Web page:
The color, texture, and maturity of caviar all contribute to its appeal. The age, kind of sturgeon (which is a fish class, whereas beluga is a specific type within the sturgeon class), when it was captured, how it was treated after it was caught, and even the salt used all have a role. The most costly caviar is older, bigger, and lighter in quality, and when rubbed together, the eggs ‘purr.’
You might also be interested in learning about:
The Iranian ‘Almas’ from an albino sturgeon is the most costly caviar. The elder beluga, sterlet, and ossetra are next in order of attractiveness, followed by the less desirable beluga, sterlet, and ossetra.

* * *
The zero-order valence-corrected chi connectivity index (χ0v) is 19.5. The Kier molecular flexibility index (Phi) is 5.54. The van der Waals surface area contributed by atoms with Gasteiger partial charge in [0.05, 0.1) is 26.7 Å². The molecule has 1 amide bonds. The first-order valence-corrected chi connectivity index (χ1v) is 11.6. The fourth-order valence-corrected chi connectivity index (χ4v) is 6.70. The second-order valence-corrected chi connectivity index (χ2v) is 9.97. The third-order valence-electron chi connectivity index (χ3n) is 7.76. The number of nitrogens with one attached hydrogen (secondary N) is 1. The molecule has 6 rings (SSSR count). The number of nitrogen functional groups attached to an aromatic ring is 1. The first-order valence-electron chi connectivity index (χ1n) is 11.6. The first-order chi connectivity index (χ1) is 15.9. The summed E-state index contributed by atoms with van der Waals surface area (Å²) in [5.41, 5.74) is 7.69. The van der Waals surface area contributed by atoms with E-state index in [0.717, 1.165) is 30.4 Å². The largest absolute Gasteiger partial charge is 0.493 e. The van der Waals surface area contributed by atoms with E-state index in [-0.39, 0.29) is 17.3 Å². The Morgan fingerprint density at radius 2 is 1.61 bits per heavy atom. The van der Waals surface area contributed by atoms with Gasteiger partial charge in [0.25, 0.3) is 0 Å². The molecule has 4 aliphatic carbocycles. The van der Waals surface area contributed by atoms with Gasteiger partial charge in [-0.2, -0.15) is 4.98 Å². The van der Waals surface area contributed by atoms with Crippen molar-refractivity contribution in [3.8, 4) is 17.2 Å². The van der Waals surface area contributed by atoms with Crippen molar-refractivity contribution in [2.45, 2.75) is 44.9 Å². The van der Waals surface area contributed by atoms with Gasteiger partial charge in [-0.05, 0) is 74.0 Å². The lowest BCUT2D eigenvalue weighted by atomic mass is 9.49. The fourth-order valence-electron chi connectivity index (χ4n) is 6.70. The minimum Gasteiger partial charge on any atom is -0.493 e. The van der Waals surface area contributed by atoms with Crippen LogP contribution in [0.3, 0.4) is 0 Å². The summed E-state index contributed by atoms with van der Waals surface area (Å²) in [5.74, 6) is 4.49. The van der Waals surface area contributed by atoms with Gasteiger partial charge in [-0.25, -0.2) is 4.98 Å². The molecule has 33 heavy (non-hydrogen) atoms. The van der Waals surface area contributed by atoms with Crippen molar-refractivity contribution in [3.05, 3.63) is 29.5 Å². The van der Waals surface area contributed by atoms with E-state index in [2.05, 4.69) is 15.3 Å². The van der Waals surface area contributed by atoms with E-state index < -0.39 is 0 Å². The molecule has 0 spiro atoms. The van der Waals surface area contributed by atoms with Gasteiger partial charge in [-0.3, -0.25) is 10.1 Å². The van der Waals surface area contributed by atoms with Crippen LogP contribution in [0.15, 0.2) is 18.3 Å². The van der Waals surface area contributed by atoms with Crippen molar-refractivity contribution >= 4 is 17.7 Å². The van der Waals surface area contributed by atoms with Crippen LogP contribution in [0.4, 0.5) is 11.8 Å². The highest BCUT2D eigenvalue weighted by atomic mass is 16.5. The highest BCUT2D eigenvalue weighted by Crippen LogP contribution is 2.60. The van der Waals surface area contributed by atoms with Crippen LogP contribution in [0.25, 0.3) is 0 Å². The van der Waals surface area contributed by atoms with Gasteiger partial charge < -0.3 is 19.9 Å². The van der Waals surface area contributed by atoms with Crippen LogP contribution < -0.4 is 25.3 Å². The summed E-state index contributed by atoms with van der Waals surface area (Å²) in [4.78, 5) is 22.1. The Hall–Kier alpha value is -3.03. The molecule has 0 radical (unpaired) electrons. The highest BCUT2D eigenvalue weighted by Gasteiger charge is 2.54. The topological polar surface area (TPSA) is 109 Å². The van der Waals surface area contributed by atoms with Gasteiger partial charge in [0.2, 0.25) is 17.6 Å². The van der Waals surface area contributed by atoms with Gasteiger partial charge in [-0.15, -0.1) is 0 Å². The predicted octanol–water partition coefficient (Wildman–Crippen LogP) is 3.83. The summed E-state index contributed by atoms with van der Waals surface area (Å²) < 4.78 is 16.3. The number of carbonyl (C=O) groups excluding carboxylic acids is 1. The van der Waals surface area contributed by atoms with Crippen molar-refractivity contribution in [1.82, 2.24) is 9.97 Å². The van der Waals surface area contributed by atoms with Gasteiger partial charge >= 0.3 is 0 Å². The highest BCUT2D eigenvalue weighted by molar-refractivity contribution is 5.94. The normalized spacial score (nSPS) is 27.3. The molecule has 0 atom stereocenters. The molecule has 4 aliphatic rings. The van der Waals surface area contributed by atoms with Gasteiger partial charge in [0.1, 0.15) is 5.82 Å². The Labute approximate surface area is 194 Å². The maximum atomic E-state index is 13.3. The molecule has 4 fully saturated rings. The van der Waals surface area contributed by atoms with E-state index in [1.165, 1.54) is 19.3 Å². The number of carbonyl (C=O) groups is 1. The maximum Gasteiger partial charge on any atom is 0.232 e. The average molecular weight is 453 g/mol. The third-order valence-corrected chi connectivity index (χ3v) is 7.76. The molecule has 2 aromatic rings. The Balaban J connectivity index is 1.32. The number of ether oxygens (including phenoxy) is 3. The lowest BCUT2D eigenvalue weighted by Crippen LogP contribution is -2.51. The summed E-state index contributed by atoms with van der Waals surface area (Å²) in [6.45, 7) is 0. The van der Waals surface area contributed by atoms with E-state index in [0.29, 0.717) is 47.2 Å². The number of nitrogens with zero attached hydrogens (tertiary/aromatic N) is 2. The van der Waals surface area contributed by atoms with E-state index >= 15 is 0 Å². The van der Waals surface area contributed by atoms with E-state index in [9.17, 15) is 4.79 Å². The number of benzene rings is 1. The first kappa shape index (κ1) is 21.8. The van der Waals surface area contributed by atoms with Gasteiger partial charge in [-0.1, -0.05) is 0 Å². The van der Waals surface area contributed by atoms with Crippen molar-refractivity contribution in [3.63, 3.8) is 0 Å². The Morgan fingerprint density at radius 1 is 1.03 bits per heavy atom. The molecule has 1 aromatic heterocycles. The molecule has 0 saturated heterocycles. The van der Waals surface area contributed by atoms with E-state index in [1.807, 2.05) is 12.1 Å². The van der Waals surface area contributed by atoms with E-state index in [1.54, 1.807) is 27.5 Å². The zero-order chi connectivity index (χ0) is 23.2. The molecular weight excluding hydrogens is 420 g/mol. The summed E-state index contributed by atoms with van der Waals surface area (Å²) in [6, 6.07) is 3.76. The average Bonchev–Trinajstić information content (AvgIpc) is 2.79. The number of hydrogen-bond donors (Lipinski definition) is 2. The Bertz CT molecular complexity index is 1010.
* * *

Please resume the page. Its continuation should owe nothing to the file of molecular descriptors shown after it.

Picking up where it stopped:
China produces kaluga caviar, whereas the United States produces osetra (yes, with one’s’ only) caviar. Both are graded as ‘gray’ caviar and are in the middle of the spectrum.
To discern between the purrs, top graders must be musical. We witnessed a pitch fork demonstration by one of the graders at a factory (he had perfect pitch).
The Beluga is the world’s biggest sturgeon. Its caviar (eggs) are bigger than others. Because the fish is more uncommon than other sturgeons, Beluga caviar is the most expensive.
What is most sought for is determined by the seeker’s financial situation.